If you’re endlessly fascinated with human experiences, emotions and behaviours then ignore the sample size (100!) and just soak up the stories. Through 49 pithy and anecdote-driven chapters Rosie explores what monogamy really means. If you’re not in an open relationship what counts as cheating, kissing or falling in love but doing nothing about it? Do our needs for emotional security and physical intimacy need to be found in the same person? That’s a lot of pressure for one person. If our lives are a rich tapestry of different people with whom we enjoy different connections, are we all a bit non-monogamous?

As the book is winding up she talks about the issue of language and muses that “if we don’t have the words for a particular type of loving relationship, we can’t talk about it and it remains invisible.” Like I said above, I hadn’t heard the term love-affair friendship until a week ago. I don’t actually need my friendships to be more visible in the literal sense of the word – I play a pretty open hand as far as talking about the friends that really matter to me goes! But taking that label to reconsider certain friendships was an interesting exercise.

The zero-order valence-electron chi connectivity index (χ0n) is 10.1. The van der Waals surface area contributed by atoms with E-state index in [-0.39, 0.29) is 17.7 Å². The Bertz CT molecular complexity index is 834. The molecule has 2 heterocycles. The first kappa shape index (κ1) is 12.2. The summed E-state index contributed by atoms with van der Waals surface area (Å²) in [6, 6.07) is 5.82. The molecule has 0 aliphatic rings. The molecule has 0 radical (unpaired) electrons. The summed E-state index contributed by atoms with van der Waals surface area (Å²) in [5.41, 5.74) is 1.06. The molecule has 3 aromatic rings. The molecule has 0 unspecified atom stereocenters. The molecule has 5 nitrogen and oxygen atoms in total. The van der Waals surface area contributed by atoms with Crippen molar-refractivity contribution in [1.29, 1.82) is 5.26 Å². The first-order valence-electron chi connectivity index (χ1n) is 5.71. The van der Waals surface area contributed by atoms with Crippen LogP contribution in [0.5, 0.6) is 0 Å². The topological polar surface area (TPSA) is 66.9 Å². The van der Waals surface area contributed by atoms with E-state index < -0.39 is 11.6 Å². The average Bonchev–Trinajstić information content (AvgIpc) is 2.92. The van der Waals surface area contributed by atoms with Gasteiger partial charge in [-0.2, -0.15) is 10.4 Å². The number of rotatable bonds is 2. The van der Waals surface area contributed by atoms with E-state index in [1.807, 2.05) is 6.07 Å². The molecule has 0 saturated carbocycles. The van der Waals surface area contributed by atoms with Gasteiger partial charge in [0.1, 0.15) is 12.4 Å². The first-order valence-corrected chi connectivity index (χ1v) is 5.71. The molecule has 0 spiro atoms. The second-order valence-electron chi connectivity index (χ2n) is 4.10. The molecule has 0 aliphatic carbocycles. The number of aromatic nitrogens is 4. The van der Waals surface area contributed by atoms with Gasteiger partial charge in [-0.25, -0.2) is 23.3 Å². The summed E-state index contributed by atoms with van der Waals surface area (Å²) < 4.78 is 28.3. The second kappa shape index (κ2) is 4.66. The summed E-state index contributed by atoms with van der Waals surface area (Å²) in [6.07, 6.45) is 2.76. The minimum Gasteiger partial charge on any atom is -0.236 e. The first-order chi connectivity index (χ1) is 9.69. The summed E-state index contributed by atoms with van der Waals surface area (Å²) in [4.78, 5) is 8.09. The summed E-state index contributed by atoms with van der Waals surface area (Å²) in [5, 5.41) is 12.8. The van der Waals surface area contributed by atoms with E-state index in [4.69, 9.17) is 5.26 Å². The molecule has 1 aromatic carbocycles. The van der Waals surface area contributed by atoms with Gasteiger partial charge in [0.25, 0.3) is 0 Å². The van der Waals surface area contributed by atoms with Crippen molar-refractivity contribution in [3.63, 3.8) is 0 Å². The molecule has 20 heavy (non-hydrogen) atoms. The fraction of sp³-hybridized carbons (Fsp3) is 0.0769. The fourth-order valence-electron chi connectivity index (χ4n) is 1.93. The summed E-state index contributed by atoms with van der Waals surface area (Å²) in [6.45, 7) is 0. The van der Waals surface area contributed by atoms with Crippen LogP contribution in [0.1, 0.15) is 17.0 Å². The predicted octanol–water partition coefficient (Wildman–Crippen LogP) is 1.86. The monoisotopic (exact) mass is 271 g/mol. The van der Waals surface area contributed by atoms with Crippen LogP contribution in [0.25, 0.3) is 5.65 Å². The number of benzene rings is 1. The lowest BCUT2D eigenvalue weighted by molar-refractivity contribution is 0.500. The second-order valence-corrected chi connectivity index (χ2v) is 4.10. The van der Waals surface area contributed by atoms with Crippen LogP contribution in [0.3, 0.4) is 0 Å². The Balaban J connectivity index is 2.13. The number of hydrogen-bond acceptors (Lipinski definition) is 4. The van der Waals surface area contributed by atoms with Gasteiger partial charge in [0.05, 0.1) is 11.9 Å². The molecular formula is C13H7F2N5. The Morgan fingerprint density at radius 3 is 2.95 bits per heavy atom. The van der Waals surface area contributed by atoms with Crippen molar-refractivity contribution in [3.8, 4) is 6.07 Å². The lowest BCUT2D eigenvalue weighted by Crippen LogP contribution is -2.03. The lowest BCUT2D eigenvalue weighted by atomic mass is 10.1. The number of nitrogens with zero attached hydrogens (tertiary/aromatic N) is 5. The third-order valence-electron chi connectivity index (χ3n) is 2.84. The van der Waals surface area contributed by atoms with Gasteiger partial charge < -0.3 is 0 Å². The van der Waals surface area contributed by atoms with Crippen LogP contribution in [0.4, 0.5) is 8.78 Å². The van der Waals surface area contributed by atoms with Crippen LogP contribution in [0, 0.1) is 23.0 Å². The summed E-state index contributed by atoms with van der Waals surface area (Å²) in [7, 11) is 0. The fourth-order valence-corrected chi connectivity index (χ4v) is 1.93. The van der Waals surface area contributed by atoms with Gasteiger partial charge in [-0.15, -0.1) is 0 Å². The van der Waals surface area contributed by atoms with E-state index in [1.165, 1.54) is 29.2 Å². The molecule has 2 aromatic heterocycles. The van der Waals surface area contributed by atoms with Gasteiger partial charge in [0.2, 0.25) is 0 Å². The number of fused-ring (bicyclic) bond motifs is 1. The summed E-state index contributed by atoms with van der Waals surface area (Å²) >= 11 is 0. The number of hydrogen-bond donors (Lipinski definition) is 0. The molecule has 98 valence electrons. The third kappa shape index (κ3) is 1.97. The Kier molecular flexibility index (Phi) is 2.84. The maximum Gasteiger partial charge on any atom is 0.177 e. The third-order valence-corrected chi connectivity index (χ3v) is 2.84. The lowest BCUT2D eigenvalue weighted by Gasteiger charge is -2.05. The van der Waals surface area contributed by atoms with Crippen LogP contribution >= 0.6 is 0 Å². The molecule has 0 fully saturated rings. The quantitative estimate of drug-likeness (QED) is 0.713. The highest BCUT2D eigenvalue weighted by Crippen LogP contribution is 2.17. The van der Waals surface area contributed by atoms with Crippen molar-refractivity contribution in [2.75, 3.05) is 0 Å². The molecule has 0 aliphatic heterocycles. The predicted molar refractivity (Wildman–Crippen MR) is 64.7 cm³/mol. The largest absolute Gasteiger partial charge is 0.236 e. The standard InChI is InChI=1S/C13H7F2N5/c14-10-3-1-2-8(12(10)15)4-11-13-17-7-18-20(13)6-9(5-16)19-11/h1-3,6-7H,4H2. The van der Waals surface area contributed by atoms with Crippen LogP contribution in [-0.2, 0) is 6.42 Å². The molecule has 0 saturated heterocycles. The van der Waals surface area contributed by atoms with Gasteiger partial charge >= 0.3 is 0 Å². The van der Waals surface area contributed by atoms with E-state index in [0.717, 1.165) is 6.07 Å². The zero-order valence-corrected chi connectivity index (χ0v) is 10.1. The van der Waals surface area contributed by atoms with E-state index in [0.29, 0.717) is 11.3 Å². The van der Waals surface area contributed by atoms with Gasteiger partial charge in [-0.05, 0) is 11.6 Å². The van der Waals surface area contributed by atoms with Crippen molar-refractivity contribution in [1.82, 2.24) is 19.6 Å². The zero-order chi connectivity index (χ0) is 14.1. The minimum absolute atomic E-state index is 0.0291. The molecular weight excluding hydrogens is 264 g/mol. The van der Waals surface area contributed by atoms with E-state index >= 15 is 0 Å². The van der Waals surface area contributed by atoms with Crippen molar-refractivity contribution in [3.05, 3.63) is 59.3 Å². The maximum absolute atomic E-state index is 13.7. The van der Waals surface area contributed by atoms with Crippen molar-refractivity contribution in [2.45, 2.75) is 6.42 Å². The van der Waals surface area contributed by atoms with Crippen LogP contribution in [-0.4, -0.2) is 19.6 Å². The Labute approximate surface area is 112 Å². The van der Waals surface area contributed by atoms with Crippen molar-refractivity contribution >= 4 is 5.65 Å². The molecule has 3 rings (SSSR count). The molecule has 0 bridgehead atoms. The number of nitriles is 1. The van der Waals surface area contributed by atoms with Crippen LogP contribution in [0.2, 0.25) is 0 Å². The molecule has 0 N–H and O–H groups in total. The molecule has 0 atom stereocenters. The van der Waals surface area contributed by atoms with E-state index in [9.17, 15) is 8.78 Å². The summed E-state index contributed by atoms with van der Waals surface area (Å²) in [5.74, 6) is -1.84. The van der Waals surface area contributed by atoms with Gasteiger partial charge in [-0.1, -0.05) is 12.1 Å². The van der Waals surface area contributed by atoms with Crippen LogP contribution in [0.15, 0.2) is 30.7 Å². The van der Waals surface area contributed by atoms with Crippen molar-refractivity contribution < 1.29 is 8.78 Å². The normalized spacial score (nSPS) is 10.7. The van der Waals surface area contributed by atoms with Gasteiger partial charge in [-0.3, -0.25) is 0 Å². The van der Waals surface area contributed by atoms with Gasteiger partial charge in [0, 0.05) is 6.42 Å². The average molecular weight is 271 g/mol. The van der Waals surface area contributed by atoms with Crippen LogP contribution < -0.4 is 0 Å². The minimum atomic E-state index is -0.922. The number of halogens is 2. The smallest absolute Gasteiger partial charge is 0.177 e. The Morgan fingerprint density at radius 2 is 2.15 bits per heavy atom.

Was our friend wrong for wanting out? No. No more than a partner would be wrong for ending a relationship if it no longer brought joy. But I also know exactly how she would have responded had a man behaved towards us in the way she did. What are our responsibilities when we decide a friendship has run its course? There’s no blueprint for ending them. But just going dark leaves a bitterness that’s sometimes a bit hard to swallow, even if the collective moaning sessions are therapeutic.

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8 thoughts on “When Love-Affair Friendships End

  1. I’m still annoyed by this, you know. (Of course you know, I just tweeted it and it’s my #2 favourite drunk whinge after ‘My sister is a witch’). The timing and tone felt designed to make it very clear that it was us and our collective behaviour that was driving her away – ghosting would have preferable to what she did, IMO. In terms of ending a friendship/relationship it’s still one of the coldest things I’ve ever experienced. There were no dramatic arguments or events which preceeded previous ‘breakups’, and it left me questioning my own behaviour in a way that I don’t think is fair – just because she didn’t like an aspect of my/our collective personality/ies doesn’t make me/us terrible, that was just her perception.